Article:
A powerful psychodrama is illustrating the kleptocratic face of political Islam for the Turkish people and the world.
The revelations of Turkey's most notorious mob boss, Sedat Peker, have made Ankara's open secrets even more open: bribery, murder, political assassination, corruption, rape, drug smuggling, arms shipments to jihadists in Syria, and torture and violence to silence the opposition.
Peker, a staunch supporter of President Recep Tayyip Erdoğan, whom he calls "brother Tayyip," began to reveal his secrets in early May when he launched a personal feud with Interior Minister Süleyman Soylu. Since then, he has uploaded 10 videos to YouTube, which have been collectively viewed more than 100 million times at last count.
Peker's videos have a prima facie credibility. He is a convicted crime boss who has been living abroad since 2019. He claims that Turkey offered Morocco a batch of Turkish-made Bayraktar TB-2 unmanned combat aerial vehicles either for half price or for free in exchange for his extradition. He praised the Moroccan ruler, King Muhammad VI, for honoring a principle passed down by his father, which is to never extradite anyone who defects to Morocco.
Peker left Morocco to seek refuge in the UAE, and in mid-June, Turkey formally requested his extradition from that country as well. As there is no extradition treaty between Ankara and Abu Dhabi, the UAE has not responded to the request. In addition, Turkey and the UAE have been at odds in the past over Erdoğan's rigid support for Hamas, the Muslim Brotherhood, Qatar, and Islamist warriors in Libya.
Peker's revelations are quite dark and scary even for a nation that is no stranger to the notion of the "deep state." Peker resembles Salvatore "Toto" Riina, the capo di tutti capi of the Sicilian Cosa Nostra. Riina was arrested in Palermo in 1993 and has since published his memoirs.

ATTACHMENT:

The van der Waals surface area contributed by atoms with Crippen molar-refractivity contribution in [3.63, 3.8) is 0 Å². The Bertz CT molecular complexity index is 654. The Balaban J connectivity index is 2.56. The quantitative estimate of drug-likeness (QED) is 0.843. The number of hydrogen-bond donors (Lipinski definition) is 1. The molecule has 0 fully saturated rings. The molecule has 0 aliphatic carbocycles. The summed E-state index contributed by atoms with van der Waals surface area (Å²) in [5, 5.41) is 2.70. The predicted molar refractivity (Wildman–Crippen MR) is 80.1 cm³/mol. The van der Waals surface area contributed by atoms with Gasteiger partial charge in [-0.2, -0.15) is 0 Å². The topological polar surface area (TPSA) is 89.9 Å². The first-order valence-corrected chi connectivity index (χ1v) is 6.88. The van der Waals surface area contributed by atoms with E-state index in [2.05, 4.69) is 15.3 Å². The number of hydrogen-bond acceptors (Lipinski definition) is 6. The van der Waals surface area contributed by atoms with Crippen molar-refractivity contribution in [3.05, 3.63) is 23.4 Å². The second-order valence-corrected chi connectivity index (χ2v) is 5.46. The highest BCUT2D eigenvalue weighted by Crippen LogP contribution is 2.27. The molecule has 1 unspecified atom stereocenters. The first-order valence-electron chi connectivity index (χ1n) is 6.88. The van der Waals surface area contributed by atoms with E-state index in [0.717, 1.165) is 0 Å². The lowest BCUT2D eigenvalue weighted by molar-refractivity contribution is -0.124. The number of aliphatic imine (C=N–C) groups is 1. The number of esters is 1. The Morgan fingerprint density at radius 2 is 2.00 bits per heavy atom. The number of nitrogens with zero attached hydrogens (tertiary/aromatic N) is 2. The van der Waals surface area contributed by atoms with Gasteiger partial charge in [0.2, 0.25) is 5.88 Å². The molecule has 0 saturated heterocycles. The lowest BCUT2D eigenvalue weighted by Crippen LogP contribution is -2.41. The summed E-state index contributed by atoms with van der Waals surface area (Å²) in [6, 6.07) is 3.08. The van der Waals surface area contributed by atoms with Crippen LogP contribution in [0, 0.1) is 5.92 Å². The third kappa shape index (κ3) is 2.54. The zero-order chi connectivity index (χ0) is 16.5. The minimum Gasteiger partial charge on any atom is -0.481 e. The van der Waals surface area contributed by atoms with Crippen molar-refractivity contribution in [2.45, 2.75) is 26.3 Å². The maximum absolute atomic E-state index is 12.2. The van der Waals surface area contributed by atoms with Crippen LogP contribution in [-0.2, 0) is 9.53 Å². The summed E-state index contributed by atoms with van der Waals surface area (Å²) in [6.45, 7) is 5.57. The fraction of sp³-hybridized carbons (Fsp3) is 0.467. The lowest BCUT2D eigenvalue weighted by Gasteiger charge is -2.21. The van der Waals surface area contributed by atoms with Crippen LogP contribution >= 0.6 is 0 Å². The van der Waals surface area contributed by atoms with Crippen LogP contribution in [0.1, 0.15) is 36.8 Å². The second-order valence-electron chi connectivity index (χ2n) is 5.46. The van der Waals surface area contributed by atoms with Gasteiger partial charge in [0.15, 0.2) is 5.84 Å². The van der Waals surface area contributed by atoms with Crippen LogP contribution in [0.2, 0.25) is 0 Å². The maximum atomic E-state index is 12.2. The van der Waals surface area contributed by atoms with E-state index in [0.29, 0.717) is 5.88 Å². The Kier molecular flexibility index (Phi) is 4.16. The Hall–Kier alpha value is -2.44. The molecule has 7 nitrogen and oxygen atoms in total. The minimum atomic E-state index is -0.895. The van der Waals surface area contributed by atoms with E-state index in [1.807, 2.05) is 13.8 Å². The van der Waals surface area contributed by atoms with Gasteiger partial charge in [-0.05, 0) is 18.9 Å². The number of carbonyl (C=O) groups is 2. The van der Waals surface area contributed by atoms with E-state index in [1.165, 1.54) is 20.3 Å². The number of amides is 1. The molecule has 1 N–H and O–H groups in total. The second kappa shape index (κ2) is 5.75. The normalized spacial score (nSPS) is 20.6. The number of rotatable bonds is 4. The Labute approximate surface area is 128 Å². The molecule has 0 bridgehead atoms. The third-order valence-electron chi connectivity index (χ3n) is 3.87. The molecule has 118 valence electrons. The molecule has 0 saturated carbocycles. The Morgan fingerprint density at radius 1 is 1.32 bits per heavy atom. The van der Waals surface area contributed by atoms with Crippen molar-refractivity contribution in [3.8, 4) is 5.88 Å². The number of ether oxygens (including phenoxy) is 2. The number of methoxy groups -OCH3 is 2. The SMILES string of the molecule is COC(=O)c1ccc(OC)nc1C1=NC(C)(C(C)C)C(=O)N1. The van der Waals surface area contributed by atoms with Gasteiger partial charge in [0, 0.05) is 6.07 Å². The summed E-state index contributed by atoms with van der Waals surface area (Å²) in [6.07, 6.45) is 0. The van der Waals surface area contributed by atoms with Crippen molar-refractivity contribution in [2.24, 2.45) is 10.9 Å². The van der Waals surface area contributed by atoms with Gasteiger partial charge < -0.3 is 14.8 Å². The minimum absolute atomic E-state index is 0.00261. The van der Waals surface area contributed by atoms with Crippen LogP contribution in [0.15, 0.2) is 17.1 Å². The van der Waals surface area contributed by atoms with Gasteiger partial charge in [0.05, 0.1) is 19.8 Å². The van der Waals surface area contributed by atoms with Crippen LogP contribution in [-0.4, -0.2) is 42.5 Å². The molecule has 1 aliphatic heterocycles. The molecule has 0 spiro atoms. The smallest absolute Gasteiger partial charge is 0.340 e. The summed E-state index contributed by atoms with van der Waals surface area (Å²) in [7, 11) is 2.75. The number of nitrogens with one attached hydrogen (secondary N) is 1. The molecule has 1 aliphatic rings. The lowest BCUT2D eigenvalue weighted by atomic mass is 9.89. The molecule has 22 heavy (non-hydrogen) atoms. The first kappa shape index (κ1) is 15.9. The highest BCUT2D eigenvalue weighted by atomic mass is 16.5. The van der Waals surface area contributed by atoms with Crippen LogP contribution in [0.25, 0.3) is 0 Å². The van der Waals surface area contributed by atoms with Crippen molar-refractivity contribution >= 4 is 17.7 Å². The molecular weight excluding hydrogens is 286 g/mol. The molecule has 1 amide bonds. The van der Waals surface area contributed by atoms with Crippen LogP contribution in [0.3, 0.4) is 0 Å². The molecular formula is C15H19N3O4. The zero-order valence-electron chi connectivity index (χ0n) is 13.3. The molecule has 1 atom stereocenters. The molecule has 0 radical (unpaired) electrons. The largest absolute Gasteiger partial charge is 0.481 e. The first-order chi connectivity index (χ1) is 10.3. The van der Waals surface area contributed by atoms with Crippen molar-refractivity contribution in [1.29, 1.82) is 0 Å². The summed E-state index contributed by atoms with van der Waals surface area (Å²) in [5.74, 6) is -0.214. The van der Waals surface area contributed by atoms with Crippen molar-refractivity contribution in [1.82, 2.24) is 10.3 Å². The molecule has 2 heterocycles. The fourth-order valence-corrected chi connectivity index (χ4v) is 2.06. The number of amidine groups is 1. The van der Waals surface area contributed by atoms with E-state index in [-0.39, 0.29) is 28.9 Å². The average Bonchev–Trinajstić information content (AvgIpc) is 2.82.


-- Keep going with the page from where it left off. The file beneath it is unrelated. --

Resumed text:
Peker alleges that former PM Binali Yıldırım's son, Erkam Yıldırım, was directly involved in drug trafficking via merchant fleet sailing from Venezuela to Turkey's Mediterranean port of Mersin, and revealed dates when Yıldırım traveled to Venezuela. Yıldırım confirmed his travel but said he went there for charity purposes.
Peker further alleges that a woman who claimed to have been raped by the son of former Interior Minister Mehmet Ağar was later found dead, and that the current interior minister once warned a criminal of his impending arrest, allowing him to flee.
Peker revealed that he once ordered his gang to raid Turkey's biggest newspaper at the government's request.
Peker also revealed that he once ordered his gang to raid Turkey's biggest newspaper, Hürriyet, at the government's request; that his gang members once beat up an opposition member of parliament for the same reason; that a member of parliament who had insulted Erdoğan was tortured by his men at a police station; and that his group transferred money to gangs in Germany to assault opposition members there. The mobster also revealed the names of businessmen, police chiefs, judges, bureaucrats, investors, and journalists he claims were involved in these dirty operations.
Peker admitted having his men torture a member of parliament who insulted Erdoğan.
In a video posted on May 23, Peker said he tasked his brother, Atilla Peker, with killing Turkish Cypriot journalist Kutlu Adalı, a liberal, in 1996 upon a request from then-Interior Minister Ağar. Peker says his brother was unable to carry out the murder, though Adalı was indeed shot dead shortly afterward, in July 1996. Adalı's assassination remains unsolved.
In his videos, Peker challenges Erdoğan's government with the words "You will be defeated by a tripod and a camera," though he has avoided challenging the Turkish president directly. A poll by researcher Yöneylem Sosyal Araştırmalar Merkezi revealed on May 26 that 52.6% of Turks think Peker's revelations are true, with only 22.5% thinking the mob leader is slandering politicians for his own interests.
In November 2002, Erdoğan came to power mainly on his pledge to eradicate the "deep state" that had rattled the governments of the 1990s. Almost two decades later, the Turks are seeing that the "deep state" has exponentially flourished under Erdoğan's Islamist government.
Burak Bekdil is an Ankara-based political analyst and a fellow at the Middle East Forum.